21. 21. In April 1994, five villagers were asked to sign and acknowledge receipt of these gifts from the logging company. The five persons who signed are TK Melai Nah, Noh Lah, Simon Laing, Langup Koya and La Ngau. However, after the signing, Manager Sih told the five villagers that these items were given to us as compensation for the timber that they had extracted from our communal forest and the land of villagers destroyed. And that the paper that was signed was an agreement allowing the company to log in the area. The paper was written in English. None of the five signatories from the commu- nity knew what was written on it. No copy of the agreement was given to the villagers. “If we have understood the content of this agreement, we would not have signed as what was given was definitely not enough to compensate us for the land and forest destroyed.” In February this year, the five villagers were asked to meet the representatives of the company on the logging road and each one was given RM80.00. WTK and Roud have also wanted the villagers to sign an agreement written in English, to receive “gifts” from them. However, the villagers refused to signed as all have learnt the lesson in the KTS’ case. “We do not know what to do. We want to meet the others and learn the methods to defend our land and forest.” A community meeting will be held to discuss on the meeting after the group have travelled and talked with others in the different communities. “We will ask the three companies to stop their operations and save the remaining parts of our communal forest. We will also write to the government again to request that the remaining part of the small forest not logged be given to us as our communal forest.” F: The testimony concerning SRK LONG SAIT Interviewees (all residents of Kg. Long Sait, interviewed on 11.03.1995): 1. Edwin Danyu Unut (32), married, 1 child, farmer, Vice-Chairman of the School Committee 2. Tua Kampong Bilong Oyoi (40), married, 5 children, farmer 3. Yacub Bato (50), married, 8 children, farmer, Member of the School Committee 4. Aya Luding (48), married, 3 children, farmer, Wakil TK (Representative of the Tua Kampong) 5. Joseph Erang (30), married, 3 children, farmer, Member of the School Committee 6. Joseph Panai Pulut (34), married, 3 children, farmer, Member of the School Committee 7. Nyagang Oyoi (35), married, 6 children, farmer 8. Liwih Bato (32), married, 2 children, farmer The primary school of Long Sait was established in 1977. At present, 30 students (all Penan) are studying in this boarding school. It has 4 teachers including a Headmaster. In the school, there are classes from Primary 1 to 6. However, it has only three classes each year; Primary 1, 3 and 5 in one Page 16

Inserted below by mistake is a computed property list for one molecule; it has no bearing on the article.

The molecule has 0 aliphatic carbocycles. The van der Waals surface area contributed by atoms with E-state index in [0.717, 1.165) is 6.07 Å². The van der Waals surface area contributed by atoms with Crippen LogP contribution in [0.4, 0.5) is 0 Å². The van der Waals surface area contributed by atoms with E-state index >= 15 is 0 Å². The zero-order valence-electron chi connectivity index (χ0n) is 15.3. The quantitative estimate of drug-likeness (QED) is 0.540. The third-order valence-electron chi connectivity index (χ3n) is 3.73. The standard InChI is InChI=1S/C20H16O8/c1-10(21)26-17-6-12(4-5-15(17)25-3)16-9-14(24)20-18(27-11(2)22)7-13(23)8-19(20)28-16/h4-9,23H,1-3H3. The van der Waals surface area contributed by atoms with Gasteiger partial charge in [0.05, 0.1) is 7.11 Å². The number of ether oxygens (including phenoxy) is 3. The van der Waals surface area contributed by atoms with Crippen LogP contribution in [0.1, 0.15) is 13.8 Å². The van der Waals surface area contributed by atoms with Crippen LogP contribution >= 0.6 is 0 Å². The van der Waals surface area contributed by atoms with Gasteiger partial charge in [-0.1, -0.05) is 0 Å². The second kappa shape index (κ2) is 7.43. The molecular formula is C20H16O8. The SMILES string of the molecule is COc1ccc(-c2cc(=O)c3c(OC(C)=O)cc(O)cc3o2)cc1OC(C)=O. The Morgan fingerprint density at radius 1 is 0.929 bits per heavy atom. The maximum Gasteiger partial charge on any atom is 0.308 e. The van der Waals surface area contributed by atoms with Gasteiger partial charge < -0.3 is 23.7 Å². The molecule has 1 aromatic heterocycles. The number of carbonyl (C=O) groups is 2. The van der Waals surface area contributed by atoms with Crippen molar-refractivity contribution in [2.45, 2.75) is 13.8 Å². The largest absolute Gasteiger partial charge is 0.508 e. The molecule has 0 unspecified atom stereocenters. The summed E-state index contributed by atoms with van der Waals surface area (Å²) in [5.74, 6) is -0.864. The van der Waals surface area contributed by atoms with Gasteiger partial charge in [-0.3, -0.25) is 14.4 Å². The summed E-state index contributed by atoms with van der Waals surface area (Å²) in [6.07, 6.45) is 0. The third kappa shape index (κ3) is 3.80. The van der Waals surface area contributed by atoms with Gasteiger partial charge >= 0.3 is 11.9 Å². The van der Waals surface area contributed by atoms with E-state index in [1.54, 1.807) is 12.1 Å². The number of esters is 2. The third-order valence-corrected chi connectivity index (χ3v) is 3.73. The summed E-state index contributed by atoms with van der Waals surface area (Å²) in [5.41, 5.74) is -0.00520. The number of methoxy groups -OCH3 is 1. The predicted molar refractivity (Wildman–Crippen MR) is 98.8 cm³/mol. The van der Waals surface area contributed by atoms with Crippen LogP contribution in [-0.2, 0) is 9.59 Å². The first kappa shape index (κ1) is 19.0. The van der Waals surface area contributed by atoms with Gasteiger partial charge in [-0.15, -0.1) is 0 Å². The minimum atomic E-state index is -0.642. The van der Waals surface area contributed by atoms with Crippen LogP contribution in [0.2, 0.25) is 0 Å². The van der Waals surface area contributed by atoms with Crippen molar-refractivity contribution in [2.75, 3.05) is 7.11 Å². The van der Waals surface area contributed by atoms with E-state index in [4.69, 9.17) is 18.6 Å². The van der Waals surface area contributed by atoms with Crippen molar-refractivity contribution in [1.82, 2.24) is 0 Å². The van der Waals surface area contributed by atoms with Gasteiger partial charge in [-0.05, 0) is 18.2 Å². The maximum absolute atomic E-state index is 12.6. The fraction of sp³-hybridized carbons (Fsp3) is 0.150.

22. 22. year and Primary 2, 4, 6 in another. This year, 27 of the students are from Long Sait, 2 from Long Spigen and 1 from Long Kerong. The Headmaster of the school, Jerad Tajang, is a Kenyah from Long Palai. The teachers are Jumat Akim, an Iban from Sibu, Peter, a Kenyah from Long Atap, and Andy, a Kelabit from Long Seridan. The main roles of the School Committee, made up of Long Sait villagers and the teaching staff, are said to be: - to take care of the students’ welfare in co-operation with the teachers. Com- monly, they have responsibility for things such as caring for the sick children and repairing the hostel where the children stay; - to oversee the supply and distribution of food rations for the children to ensure that the children have sufficient food; - every month, members of the School Committee visit the school to advise the students and the teachers; - members of the School Committee voluntarily take care of the school’s com- pound, cut the grass regularly and maintain and repair the foot-paths in the school. Food supply has been a major problem in the school. The government is supposed to take care of the food for the students and teachers in this school but the contractors for supplying the food have done a poor job through the years. A Kenyah from Long Jeh known only as Jalong is the present contractor. The dis- tance from Long Jeh to Long Sait is a day’s boat journey but the contractor comes only once in two or three months. There are no proper storage facilities in the school so the meat and vegetable go bad after a few days. When there is insufficient or no food in the school, members of the School Com- mittee have to act and try to find food. But this is a poor solution. When the school is faced with this problem, the School Committee usually writes to the contractors to request that they send the food over, the school will be closed and the children sent home. When the villagers have just harvested their padi, the villagers will give rice and will have more time for hunting and farming to supply food to the school. But at other times, when food is also a problem for the local families, the school teachers and the students suffer. It was agreed earlier, with the teachers and the contractors, that if there is no food supply from the contractor, the villagers will supply the rice and other food items needed, the headmaster will issue receipts for the item and the con- tractor will pay for them. Unfortunately, over the years, the contractors have never honoured this promise to reimburse the villagers. Today, many villagers still have the receipts issued in 1993 (some receipts are with the headmaster) which remain unpaid. When the contractor for food supply does not come for a long time and there is no supply from the local villagers, the school children will be given holidays and they will be sent home. Over the past years, the school has been closed on numerous occasions because of shortage of food. The school has to open late after official holidays because the suppliers have yet to supply the food ra- tions; unscheduled holidays are common. Page 17